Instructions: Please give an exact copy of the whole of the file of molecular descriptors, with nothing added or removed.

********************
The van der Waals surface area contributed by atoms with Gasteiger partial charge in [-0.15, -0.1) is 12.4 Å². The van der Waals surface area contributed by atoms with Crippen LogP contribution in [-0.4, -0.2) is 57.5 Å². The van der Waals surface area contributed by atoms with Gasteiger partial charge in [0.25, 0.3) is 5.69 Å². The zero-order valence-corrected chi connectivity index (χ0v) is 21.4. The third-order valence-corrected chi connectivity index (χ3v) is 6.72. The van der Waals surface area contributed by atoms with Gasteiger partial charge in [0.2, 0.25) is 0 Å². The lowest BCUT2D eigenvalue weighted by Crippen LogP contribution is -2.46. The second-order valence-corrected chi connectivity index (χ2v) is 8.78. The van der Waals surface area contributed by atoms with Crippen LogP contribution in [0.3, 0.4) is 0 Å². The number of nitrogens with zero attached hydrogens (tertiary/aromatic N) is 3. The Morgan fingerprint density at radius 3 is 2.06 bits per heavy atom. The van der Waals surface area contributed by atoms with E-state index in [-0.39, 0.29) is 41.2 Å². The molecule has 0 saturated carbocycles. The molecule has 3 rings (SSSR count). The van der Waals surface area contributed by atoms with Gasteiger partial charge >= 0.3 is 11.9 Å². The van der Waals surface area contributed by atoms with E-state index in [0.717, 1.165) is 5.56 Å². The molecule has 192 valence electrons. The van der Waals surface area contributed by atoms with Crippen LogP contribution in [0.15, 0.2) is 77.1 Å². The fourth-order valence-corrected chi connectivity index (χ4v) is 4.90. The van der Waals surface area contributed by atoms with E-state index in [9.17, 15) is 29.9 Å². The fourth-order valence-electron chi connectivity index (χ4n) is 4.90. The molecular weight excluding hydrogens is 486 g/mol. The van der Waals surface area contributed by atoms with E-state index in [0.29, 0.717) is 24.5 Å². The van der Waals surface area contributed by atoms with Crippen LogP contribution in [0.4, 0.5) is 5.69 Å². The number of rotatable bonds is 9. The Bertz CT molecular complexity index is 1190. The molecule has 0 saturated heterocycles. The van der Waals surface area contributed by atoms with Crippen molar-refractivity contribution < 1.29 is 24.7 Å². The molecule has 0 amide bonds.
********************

The van der Waals surface area contributed by atoms with Gasteiger partial charge in [-0.15, -0.1) is 12.4 Å². The van der Waals surface area contributed by atoms with Crippen LogP contribution in [-0.4, -0.2) is 57.5 Å². The van der Waals surface area contributed by atoms with Gasteiger partial charge in [0.25, 0.3) is 5.69 Å². The zero-order valence-corrected chi connectivity index (χ0v) is 21.4. The third-order valence-corrected chi connectivity index (χ3v) is 6.72. The van der Waals surface area contributed by atoms with Gasteiger partial charge in [0.2, 0.25) is 0 Å². The lowest BCUT2D eigenvalue weighted by Crippen LogP contribution is -2.46. The second-order valence-corrected chi connectivity index (χ2v) is 8.78. The van der Waals surface area contributed by atoms with Crippen LogP contribution in [0.3, 0.4) is 0 Å². The number of nitrogens with zero attached hydrogens (tertiary/aromatic N) is 3. The Morgan fingerprint density at radius 3 is 2.06 bits per heavy atom. The van der Waals surface area contributed by atoms with E-state index in [-0.39, 0.29) is 41.2 Å². The molecule has 0 saturated carbocycles. The molecule has 3 rings (SSSR count). The van der Waals surface area contributed by atoms with Gasteiger partial charge >= 0.3 is 11.9 Å². The van der Waals surface area contributed by atoms with E-state index in [0.717, 1.165) is 5.56 Å². The molecule has 192 valence electrons. The van der Waals surface area contributed by atoms with Crippen LogP contribution in [0.15, 0.2) is 77.1 Å². The fourth-order valence-corrected chi connectivity index (χ4v) is 4.90. The van der Waals surface area contributed by atoms with E-state index in [9.17, 15) is 29.9 Å². The fourth-order valence-electron chi connectivity index (χ4n) is 4.90. The molecular weight excluding hydrogens is 486 g/mol. The van der Waals surface area contributed by atoms with E-state index in [0.29, 0.717) is 24.5 Å². The van der Waals surface area contributed by atoms with Crippen LogP contribution in [0.4, 0.5) is 5.69 Å². The number of rotatable bonds is 9. The Bertz CT molecular complexity index is 1190. The molecule has 0 saturated heterocycles. The van der Waals surface area contributed by atoms with Crippen molar-refractivity contribution < 1.29 is 24.7 Å². The molecule has 0 amide bonds.